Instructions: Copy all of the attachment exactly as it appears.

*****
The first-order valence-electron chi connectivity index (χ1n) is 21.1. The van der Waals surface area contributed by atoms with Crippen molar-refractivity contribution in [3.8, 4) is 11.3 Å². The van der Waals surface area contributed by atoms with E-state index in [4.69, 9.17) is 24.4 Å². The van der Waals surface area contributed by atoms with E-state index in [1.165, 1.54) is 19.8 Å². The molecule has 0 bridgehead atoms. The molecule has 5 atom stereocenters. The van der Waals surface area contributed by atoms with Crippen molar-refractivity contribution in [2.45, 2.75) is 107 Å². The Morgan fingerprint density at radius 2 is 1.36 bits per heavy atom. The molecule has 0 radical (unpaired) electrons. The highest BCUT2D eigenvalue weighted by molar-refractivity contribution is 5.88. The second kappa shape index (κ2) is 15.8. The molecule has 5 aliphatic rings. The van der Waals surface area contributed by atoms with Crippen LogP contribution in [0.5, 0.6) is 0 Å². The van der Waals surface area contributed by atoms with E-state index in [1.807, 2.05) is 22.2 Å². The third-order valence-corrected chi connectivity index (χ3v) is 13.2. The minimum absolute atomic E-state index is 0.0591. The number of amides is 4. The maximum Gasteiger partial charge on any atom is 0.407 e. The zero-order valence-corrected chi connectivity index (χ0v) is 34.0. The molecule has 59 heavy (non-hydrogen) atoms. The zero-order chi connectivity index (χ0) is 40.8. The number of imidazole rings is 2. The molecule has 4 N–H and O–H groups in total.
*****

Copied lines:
The first-order valence-electron chi connectivity index (χ1n) is 21.1. The van der Waals surface area contributed by atoms with Crippen molar-refractivity contribution in [3.8, 4) is 11.3 Å². The van der Waals surface area contributed by atoms with E-state index in [4.69, 9.17) is 24.4 Å². The van der Waals surface area contributed by atoms with E-state index in [1.165, 1.54) is 19.8 Å². The molecule has 0 bridgehead atoms. The molecule has 5 atom stereocenters. The van der Waals surface area contributed by atoms with Crippen molar-refractivity contribution in [2.45, 2.75) is 107 Å². The Morgan fingerprint density at radius 2 is 1.36 bits per heavy atom. The molecule has 0 radical (unpaired) electrons. The highest BCUT2D eigenvalue weighted by molar-refractivity contribution is 5.88. The second kappa shape index (κ2) is 15.8. The molecule has 5 aliphatic rings. The van der Waals surface area contributed by atoms with Crippen LogP contribution in [0.5, 0.6) is 0 Å². The van der Waals surface area contributed by atoms with E-state index in [1.807, 2.05) is 22.2 Å². The third-order valence-corrected chi connectivity index (χ3v) is 13.2. The minimum absolute atomic E-state index is 0.0591. The number of amides is 4. The maximum Gasteiger partial charge on any atom is 0.407 e. The zero-order valence-corrected chi connectivity index (χ0v) is 34.0. The molecule has 59 heavy (non-hydrogen) atoms. The zero-order chi connectivity index (χ0) is 40.8. The number of imidazole rings is 2. The molecule has 4 N–H and O–H groups in total.